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Gulf Arab governments tackle higher food prices
Food price rises are less risky in the oil wealthy Gulf, but Saudi Arabia may see some public anger.
February 3, 2011 11:34 by Reuters
BUYING UP FARMS
Growing more food locally is not a viable option for countries in the world’s top oil exporting region, with extreme summer temperatures that can top 50 degrees Celsius (122 degrees Fahrenheit) and limited access to water.
Investing for the longer term, they are leasing and buying farmland in developing nations to cut the swelling food import bill.
“Subsidies is one way over the short term but they all have to think how they can be effective in investing abroad in various agricultural producing countries,” said John Sfakianakis, chief economist at Banque Saudi Fransi.
Hassad Food, owned by Qatar’s sovereign wealth fund — a top global investor — has been in talks with governments in Argentina and Ukraine to buy farmland for cereals production.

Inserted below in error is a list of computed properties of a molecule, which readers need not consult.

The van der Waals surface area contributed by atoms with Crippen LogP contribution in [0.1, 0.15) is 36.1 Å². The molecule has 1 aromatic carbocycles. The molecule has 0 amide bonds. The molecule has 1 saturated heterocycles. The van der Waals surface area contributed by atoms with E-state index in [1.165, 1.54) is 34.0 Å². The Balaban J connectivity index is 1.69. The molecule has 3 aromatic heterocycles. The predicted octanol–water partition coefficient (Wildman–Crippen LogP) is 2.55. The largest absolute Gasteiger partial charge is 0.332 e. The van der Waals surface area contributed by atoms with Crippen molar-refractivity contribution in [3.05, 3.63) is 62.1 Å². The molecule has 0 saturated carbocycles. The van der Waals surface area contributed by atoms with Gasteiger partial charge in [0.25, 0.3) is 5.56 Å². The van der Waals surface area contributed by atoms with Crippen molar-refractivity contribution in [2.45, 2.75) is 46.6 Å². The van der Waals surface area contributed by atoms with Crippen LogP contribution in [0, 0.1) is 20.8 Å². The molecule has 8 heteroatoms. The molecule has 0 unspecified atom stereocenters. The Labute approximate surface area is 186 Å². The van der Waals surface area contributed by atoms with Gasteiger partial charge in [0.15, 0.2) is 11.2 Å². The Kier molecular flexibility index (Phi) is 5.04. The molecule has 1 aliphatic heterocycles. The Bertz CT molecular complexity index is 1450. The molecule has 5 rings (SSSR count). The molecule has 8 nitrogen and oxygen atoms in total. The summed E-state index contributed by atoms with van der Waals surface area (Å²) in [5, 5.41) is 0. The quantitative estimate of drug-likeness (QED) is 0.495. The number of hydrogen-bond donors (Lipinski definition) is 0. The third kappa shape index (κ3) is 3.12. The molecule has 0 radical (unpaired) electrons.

But investing in farmland abroad is not without its critics who accuse buyers of perpetrating a “land grab” that could reduce access to food for some of the world’s poorest people.
In Saudi Arabia, where food accounts for a quarter of household costs — more than anywhere else in the region, the government is boosting wheat reserves to cover its needs for a year instead of six months.
“The inflation is burning a bigger hole in my pocket as my salary has not increased for the last two years,” said Kassim al-Falahi, an Omani government employee. “With three kids and parents to look after, it is tough to keep up with rising prices of food.” ($1=.2794 Kuwaiti Dinars) ($1=3.750 Saudi Arabian Riyals)
(By Asma Al Sharif and Martin Dokoupil. Additional reporting by Cynthia Johnston, Erika Solomon and Martina Fuchs in Dubai; Eman Goma in Kuwait and Saleh Al Shaibany in Muscat; Writing by Martin Dokoupil; editing by Keiron Henderson)